The council said interprovincial migration added a net increase of 470,000 people to Alberta’s population over the past two decades.

The only other province to record a net gain from 1995 to 2015 was B.C., with a far more modest 69,000 increase.

Quebec suffered the biggest net loss, with close to 200,000 more people leaving the province to find work than the number who arrived.

Interprovincial migration, according to the paper, is vital in ensuring that Canada is prosperous despite its vast geography and diverse economy.

With Alberta in a deep and potentially protracted slump due to low world energy prices, both B.C. and Ontario will take up some of that slack.

“But it is hard to imagine that they will come close to replicating Alberta’s status as a home to hundreds of thousands of working age interprovincial migrants,” concluded the report, which was provided exclusively to The Vancouver Sun.

The report said Prime Minister Justin Trudeau, who is meeting provincial premiers here later this month to discuss climate change, should make interprovincial labour mobility a priority.

That could be done by removing protectionist barriers that prevent nurses, teachers, mechanics and other job-seeking tradespeople and professionals from moving from province to province without obtaining a new license or certification.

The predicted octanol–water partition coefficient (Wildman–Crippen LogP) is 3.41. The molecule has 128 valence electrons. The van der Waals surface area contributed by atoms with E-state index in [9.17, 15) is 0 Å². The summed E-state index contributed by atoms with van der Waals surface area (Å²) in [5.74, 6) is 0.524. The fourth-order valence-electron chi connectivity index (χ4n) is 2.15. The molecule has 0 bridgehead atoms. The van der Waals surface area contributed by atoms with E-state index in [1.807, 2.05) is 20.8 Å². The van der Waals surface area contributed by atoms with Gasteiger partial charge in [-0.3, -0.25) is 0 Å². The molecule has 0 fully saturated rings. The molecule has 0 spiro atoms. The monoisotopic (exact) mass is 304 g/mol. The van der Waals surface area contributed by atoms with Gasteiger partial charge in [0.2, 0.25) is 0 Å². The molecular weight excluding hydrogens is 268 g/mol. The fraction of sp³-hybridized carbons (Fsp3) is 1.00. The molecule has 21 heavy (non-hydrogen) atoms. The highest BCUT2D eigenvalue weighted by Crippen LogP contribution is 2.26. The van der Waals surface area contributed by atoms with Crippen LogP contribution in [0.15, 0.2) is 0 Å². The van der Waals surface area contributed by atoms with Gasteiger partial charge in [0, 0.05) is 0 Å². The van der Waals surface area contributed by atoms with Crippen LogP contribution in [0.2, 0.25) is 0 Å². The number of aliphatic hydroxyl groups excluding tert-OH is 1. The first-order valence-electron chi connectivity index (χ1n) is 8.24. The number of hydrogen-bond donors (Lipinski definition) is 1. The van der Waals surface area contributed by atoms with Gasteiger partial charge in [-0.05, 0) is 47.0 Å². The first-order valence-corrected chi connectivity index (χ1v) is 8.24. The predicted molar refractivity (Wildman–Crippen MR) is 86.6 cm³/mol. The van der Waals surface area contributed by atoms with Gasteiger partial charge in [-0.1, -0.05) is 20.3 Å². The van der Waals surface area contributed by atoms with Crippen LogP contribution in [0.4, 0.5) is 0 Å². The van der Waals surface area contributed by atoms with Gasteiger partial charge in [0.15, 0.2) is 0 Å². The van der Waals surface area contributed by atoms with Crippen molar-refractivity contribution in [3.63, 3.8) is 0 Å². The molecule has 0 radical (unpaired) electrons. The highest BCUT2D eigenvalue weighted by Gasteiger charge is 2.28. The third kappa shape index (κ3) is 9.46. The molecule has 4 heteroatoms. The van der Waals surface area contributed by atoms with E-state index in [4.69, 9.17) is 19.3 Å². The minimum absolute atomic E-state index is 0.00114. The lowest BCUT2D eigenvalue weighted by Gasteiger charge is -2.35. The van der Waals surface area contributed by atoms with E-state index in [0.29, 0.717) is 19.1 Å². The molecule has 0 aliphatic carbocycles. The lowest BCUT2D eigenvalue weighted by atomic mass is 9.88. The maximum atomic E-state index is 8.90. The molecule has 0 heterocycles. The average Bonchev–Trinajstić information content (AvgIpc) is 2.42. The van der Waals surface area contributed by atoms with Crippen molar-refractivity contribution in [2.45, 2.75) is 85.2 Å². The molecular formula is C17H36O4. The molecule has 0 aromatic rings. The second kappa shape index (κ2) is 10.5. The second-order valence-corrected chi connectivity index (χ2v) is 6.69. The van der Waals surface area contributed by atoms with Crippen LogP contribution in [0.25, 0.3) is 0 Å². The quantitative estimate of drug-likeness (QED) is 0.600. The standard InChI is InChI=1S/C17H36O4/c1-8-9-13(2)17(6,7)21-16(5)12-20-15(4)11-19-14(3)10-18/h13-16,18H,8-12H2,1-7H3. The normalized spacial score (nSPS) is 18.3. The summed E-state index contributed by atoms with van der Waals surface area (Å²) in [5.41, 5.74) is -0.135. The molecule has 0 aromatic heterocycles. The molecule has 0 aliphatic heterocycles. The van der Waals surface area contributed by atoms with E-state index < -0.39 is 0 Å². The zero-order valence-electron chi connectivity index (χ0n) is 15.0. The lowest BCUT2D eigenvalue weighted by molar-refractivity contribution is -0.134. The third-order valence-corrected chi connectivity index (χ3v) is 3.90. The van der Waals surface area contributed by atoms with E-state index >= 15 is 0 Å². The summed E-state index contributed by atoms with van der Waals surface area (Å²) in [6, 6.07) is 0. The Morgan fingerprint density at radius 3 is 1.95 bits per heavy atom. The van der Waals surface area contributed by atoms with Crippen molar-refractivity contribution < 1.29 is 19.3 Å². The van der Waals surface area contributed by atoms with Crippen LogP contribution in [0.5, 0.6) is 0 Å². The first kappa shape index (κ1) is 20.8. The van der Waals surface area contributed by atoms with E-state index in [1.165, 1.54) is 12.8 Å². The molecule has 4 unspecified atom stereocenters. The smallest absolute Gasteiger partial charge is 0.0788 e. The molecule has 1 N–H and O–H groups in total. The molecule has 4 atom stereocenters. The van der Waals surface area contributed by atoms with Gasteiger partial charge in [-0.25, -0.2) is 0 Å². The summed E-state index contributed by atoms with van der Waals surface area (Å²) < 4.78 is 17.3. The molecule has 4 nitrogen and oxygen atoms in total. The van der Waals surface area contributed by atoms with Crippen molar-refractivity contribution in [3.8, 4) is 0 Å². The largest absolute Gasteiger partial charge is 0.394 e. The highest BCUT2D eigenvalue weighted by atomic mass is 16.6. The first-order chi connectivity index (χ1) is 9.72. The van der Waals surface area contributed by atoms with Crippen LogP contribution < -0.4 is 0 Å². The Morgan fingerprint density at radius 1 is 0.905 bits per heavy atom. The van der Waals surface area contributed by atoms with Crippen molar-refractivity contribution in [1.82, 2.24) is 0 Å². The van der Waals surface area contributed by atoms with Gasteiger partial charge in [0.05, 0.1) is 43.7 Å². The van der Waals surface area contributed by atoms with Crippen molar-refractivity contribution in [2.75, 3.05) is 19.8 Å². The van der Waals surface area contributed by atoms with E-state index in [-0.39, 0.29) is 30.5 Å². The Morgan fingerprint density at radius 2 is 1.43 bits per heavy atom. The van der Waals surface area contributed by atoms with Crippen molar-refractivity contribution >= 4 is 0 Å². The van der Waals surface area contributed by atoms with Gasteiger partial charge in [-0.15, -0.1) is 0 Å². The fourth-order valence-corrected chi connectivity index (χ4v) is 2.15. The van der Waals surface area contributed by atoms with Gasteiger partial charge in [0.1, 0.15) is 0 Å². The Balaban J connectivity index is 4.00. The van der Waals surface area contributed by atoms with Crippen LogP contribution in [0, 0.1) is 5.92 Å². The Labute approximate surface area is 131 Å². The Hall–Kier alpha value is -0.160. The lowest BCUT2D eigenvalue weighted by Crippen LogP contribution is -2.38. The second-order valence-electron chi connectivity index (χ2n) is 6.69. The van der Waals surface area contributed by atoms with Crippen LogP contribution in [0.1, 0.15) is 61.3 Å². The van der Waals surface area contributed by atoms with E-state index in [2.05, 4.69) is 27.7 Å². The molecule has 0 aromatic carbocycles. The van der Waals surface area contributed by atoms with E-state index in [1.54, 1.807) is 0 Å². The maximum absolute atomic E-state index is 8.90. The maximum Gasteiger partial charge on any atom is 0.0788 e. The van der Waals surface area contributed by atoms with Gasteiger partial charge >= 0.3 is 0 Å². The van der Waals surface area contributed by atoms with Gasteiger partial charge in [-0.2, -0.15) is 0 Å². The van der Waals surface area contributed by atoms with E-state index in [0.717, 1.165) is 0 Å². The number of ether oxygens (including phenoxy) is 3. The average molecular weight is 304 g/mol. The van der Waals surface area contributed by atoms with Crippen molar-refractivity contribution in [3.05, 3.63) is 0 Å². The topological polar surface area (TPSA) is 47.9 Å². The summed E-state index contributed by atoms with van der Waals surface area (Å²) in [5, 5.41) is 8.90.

Only B.C., Alberta and Saskatchewan, through the 2010 New West Partnership Agreement, allow for mutual recognition of those credentials.

“Canada would be stronger and our labour market would operate more effectively if the provinces could agree to a system of mutual recognition across the full spectrum of regulated occupations and professions,” the report said.

 

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Calgary Herald: As Alberta ponders carbon tax, lessons from British Columbia

As Alberta’s NDP government contemplates introducing a carbon tax to help the province curb greenhouse gas emissions, there are notes of encouragement — and caution — from British Columbia’s experiment with such a levy.

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But Jock Finlayson, executive vice-president with the Business Council of British Columbia, is more skeptical.

Finlayson said the carbon tax’s overall impact on the province’s economy has essentially been “a wash,” causing neither significant harm nor benefit. However, energy intensive sectors, such as natural resources and manufacturing, have seen a negative effect, he cautioned.